Ganpatipule is a small town located in Ratnagiri district on the Konkan coast of Maharashtra. The temple of Ganpatipule becomes the centre of grand activity for the five day celebration of Ganesha Chaturthi when villagers and pilgrims join actively in a procession honouring Ganapati. A tall idol is placed in an ornate palanquin and carried on the shoulders of the devotees. The Swayambhu Ganapati Temple is one of the most famous pilgrimage centres.
Tip: Booking in advance has to be done for weekends and during the festive season.
Ganesha Chaturthi is celebrated with pomp and gaiety, especially in Pune. Head to Kasbapeth to have a darshan of Kasba Ganapati, the patron deity of Pune. Kasba Ganapati leads the immersion procession on the last day of the festivities. Saras Baug is another must visit temple in Pune. Shreemant Dagduseth Halwai Ganpati is another popular Ganesha shrine.
Tip: The most famous attraction of Pune is the Shreemant Dagdusheth Halwai Ganapati Mandir. Don’t miss it.
Mumbai becomes very lively during the festival with devotional songs, dances and pandals thematically representing the current social issues that the city faces through tableaux, paintings and decorations. While you are in Mumbai, head to the Goud Saraswat Brahmin (GSB) Samiti Mandal at Wadala to have a darshan of the richest Ganesha in Mumbai. Your trip would be incomplete without a visit to Lalbaughcha Raja.
Interestingly, Lalbaugcha Raja is not a shrine but a community organised festival. Huge crowds come to visit Lord Ganesha and at times it takes over 20 hours to reach the idol.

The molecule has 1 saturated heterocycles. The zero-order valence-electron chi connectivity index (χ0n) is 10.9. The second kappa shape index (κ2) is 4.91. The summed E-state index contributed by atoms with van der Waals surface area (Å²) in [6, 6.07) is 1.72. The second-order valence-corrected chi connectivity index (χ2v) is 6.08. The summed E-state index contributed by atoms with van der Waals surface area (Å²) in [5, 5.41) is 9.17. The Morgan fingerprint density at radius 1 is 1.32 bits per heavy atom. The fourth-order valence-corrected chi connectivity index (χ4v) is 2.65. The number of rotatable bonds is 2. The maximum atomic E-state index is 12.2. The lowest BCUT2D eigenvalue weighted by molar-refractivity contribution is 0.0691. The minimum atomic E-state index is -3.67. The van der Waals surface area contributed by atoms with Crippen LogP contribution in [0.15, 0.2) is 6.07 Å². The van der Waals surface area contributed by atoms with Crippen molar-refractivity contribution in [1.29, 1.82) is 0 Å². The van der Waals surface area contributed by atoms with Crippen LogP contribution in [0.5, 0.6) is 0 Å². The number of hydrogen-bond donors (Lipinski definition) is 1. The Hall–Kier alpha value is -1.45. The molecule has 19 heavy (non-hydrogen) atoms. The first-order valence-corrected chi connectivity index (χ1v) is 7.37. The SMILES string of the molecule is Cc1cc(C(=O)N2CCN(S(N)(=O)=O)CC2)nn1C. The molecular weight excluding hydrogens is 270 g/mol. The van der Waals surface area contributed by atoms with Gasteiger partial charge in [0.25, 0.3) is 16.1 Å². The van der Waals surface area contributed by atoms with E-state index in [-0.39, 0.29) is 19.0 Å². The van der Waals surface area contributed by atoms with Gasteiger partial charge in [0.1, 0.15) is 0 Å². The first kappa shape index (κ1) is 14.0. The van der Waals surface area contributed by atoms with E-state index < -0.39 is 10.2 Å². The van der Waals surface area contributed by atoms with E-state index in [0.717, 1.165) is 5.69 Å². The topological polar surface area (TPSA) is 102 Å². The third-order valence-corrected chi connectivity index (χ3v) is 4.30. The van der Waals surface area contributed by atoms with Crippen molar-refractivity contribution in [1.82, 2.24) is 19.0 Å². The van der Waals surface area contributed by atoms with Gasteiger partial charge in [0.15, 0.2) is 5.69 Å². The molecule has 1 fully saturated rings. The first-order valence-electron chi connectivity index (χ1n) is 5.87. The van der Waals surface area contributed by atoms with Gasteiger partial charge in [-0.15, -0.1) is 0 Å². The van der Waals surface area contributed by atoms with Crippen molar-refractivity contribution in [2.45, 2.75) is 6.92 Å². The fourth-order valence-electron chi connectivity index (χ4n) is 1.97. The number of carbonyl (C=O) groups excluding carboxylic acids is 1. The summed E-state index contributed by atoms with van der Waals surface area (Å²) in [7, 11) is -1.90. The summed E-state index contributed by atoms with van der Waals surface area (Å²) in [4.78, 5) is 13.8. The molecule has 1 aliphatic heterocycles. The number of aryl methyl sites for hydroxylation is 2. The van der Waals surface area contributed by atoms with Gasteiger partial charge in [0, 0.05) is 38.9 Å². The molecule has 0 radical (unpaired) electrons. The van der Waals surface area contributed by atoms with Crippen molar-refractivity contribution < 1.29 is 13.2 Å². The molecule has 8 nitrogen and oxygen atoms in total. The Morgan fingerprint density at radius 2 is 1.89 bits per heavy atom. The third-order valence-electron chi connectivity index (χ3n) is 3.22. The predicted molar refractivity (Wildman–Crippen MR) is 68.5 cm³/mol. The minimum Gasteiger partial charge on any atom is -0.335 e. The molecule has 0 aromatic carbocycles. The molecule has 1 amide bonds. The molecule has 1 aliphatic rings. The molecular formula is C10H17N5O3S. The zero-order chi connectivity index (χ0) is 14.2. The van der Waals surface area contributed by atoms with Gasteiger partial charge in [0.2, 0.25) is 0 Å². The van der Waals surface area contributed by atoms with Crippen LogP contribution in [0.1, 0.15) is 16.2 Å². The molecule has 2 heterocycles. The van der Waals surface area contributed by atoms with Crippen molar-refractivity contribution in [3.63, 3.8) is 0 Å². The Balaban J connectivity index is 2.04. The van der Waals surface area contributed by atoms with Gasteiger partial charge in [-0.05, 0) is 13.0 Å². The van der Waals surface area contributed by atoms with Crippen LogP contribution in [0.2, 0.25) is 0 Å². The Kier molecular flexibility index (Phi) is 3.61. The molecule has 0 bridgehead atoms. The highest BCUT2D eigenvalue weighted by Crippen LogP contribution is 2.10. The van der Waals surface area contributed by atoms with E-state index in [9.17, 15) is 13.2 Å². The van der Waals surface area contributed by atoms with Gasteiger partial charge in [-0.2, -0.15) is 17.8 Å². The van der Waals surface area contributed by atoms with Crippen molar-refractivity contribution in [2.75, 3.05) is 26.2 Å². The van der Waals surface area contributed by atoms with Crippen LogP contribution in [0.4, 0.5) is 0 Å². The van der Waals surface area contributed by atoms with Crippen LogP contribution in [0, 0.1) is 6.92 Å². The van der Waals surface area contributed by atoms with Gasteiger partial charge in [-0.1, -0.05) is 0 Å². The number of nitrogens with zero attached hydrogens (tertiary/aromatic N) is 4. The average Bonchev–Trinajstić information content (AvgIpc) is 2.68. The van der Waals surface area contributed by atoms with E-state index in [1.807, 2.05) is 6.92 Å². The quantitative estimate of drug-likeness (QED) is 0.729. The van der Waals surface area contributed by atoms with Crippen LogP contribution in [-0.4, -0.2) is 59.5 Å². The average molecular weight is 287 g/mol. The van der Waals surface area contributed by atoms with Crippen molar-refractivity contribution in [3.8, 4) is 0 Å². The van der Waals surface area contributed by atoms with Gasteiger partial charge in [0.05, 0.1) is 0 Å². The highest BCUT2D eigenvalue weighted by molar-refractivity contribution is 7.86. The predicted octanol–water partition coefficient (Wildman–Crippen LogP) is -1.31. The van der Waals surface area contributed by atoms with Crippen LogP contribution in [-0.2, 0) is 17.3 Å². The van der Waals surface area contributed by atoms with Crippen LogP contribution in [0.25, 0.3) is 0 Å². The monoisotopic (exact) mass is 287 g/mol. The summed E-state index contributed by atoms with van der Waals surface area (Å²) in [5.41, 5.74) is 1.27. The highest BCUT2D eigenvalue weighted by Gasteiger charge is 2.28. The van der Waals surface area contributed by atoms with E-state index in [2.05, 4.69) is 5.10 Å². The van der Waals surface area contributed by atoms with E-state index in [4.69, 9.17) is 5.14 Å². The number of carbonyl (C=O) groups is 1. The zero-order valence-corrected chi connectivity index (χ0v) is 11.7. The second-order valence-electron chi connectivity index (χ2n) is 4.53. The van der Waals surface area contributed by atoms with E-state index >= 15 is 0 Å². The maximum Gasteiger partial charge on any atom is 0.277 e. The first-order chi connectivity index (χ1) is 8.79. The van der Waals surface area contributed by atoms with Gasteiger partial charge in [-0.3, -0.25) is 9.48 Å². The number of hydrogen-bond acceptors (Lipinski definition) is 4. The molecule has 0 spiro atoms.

Tip: Don’t miss visiting the Shree Siddhivinayak Ganapati Temple
Diveagar (Dive Agar) is a locale in Shrivardhan Taluka, Raigad district in Maharashtra. The main festivals celebrated in Diveagar are Janmashtami and Ganesha Chaturthi.
Tip: You must visit the 300-year-old Suvarna Ganesh Temple that houses a pure gold idol of Lord Ganesha.
Head to popular Ganesha temples - Panchamukha Heramba Ganapati Temple, Shri Jambu Ganapati Temple and Ananthanagar Ganapati Temple. Catch the immersion spectacle at Sankey Tank and Ulsoor Lake.
Locals in Margao and Panjim, among other places in Goa organise traditional pujas. What’s unique to Goa is the use of instruments like Shamel and Ghumot, played during processions.
One of the largest Ganesha idols in the world is set up at Khairtabad in Hyderabad. It takes weeks to get it ready. If you are in Hyderabad on the eleventh day of the festival, head right to Hussain Sagar Lake to watch the procession and the final visarjan.
Follow the procession from the Ganapati temple to Shanghumukham Beach and you’ll be in awe.
Local artists and dancers with a variety of instruments dance throughout the way till the idol is immersed in the sea. Trivandrum is one of the few places that make eco-friendly Ganesha idols using clay and milk.
Celebrations in Chennai might not be on the same scale as Mumbai, but they are a treat to watch nevertheless.
Across Chennai, locals set up Ganesha statues and the celebrations at Marina Beach are a must-see. Every city has its own specialmagic and if you have the time and the energy, you can savour it all.